Not Every Gospel Is Equal

I continue to make my way through a pre-release copy of John Eldredge’s “Walking with God.” I have one last chapter and it’s been really refreshing to get through a variety of topics.

One entry in the book is called “Not Every Gospel Is Equal” and after reading a few lines I knew I was going to like it. I will post several lines below but I’ll summarize briefly.

Eldredge asserts that Christians today often will not make distinctions and value judgments between various movements in Christianity, churches or Christians. Citing Matthew 7:1-5 when Jesus said, “Do not judge or you too will be judged.”

He counters this idea with John 7:24 “Stop judging by mere appearances and make a right judgement.” and Galatians 1:6-9.

Eldredge’s point is that Jesus, along with his disciples in writings to early Christians encourages us to make “right distinctions between the true and the false, the accurate and the not-so accurate.” Not to make ourselves look better or prove a point, but to make “right judgements.” We should feel comfortable holding up each other to the life and teachings of Christ and see if things align. He adds about some faiths, churches, people… “There are just enough Jesus words in there to make them sound like Christianity. But they are not preaching the Gospel Jesus preached.”

On this point I agree. And often times I think we (Christians in general and myself included) often error on the side of “not rocking the boat” or “well I shouldn’t really judge” when life before us, our churches, our relationships, our faith doesn’t align with Christ. We make agreements or we rationalize and remain in something that has “enough Jesus words” to keep us comfortable, our situation manageable.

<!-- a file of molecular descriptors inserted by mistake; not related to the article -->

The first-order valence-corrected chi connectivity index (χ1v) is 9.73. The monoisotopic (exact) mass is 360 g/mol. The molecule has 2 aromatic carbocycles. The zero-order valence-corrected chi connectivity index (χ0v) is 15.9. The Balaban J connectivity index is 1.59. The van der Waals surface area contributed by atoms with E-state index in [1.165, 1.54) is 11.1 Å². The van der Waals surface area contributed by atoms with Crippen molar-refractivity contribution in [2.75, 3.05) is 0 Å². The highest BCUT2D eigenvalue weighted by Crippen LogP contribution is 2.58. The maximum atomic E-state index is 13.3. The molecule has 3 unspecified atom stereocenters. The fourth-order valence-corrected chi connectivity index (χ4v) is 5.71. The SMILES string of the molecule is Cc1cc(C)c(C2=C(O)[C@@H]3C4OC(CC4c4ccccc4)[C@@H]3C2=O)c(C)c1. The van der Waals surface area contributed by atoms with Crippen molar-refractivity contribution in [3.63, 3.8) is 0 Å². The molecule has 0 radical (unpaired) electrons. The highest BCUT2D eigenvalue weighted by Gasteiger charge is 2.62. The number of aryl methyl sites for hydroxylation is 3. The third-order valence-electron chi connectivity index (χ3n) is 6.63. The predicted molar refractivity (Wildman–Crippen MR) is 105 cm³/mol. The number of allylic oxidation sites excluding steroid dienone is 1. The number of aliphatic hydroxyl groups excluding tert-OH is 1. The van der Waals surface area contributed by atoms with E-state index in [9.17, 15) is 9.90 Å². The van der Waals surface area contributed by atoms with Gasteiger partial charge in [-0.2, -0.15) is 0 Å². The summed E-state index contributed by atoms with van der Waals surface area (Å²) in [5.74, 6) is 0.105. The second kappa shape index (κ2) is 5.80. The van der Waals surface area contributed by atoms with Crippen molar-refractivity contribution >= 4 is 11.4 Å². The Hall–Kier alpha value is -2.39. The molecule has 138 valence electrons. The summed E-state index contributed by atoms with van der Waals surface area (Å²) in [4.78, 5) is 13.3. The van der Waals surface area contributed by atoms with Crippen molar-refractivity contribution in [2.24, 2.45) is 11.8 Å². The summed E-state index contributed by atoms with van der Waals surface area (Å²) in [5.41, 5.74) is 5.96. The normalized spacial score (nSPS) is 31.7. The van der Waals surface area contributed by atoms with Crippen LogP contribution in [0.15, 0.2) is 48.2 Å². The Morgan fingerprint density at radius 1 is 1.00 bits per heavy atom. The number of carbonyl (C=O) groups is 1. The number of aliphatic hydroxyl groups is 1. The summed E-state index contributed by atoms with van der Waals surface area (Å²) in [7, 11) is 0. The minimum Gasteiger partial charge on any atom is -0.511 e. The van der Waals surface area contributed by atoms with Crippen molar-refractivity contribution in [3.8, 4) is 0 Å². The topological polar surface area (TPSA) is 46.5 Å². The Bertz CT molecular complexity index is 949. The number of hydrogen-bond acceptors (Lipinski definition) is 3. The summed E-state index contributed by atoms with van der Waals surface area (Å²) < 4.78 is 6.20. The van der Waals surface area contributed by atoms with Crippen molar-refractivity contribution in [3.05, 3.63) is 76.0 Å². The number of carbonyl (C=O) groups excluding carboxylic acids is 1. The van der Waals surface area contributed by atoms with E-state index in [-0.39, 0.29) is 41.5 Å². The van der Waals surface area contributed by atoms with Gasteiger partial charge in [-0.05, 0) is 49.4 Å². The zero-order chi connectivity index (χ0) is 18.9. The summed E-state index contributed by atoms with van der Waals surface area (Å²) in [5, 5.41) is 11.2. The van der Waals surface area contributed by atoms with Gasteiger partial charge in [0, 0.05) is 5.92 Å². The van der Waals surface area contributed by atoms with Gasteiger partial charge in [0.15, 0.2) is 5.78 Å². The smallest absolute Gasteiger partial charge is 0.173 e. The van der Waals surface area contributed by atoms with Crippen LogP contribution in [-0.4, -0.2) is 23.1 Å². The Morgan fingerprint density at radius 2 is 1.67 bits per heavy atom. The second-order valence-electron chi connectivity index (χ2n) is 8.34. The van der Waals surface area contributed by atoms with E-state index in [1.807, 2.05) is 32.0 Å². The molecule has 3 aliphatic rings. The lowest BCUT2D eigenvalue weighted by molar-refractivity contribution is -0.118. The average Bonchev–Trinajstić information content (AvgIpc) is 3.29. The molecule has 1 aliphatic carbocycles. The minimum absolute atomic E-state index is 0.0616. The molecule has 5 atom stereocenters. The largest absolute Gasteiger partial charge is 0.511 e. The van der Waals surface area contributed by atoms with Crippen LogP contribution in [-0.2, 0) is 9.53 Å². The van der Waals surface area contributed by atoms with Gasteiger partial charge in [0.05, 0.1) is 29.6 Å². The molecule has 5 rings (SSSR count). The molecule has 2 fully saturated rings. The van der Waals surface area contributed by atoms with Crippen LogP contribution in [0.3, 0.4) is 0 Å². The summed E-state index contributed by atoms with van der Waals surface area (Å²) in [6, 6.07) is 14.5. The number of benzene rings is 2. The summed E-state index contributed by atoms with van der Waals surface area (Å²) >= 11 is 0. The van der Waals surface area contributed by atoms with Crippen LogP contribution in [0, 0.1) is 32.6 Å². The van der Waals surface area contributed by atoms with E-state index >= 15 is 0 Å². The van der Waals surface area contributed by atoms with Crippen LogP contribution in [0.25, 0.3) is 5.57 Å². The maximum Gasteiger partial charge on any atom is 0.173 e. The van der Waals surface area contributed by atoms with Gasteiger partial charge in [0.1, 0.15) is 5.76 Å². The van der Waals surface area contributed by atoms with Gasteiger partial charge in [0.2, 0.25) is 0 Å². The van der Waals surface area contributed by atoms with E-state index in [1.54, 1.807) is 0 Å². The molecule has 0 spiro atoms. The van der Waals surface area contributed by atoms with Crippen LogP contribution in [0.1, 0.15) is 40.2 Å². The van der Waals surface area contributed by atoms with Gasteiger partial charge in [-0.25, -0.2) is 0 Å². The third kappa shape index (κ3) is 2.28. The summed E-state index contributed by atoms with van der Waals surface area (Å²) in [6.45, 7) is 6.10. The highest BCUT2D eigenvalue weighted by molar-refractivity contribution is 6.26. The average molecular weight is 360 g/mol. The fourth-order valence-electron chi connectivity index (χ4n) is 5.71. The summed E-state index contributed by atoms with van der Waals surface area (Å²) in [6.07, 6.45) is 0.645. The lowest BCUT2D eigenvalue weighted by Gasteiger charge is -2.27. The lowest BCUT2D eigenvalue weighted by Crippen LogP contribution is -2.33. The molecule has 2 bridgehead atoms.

Eldredge closes this particular entry by talking about a type of Christianity he calls “Christianity and“. He only spends a few paragraphs on it, but I’m sure you could spend chapters. The idea is, Christians get so wrapped up in issues or topics they become entangled in those issues and lose their loyalty to and focus in Christ.

For example, it could be “Christianity and conservatism”. That people could become more concerned about issues of conservative values than they do drawing people into an intimacy with God. I, like Eldredge, don’t have a problem with conservative values, but the focus is what I believe can become twisted. When we couple our faith with the world of politics, social reform, environmentalism, legalism and a variety of issues, those become our faith.

Don’t think however, that these issues aren’t important. Just like I don’t have a problem with conservative values, I fully embrace and engage in political debate, social reform, environmentalism, legalism, etc. But my goal and my desire and my focus should be on how I can introduce people to a deeper intimacy with God through Jesus Christ and the Holy Spirit.

Three additional points Eldredge makes…

  1. “The heart is central to the Christian life…”
  2. “…we are invited into a conversational intimacy with God…”
  3. “…spiritual warfare is real…”

In closing, as I said at the top, this entry was refreshing and challenging. Not every gospel is equal. We need to make right distinctions and right judgments between the true and the false, the accurate and the not-so accurate. We can’t settle for “just enough Jesus words.” And our focus or allegiance shouldn’t be with Republicans, Democrats, PETA, Evangelicals, denominations or organizations.

Our loyalty should rest with Jesus Christ and with Him alone.

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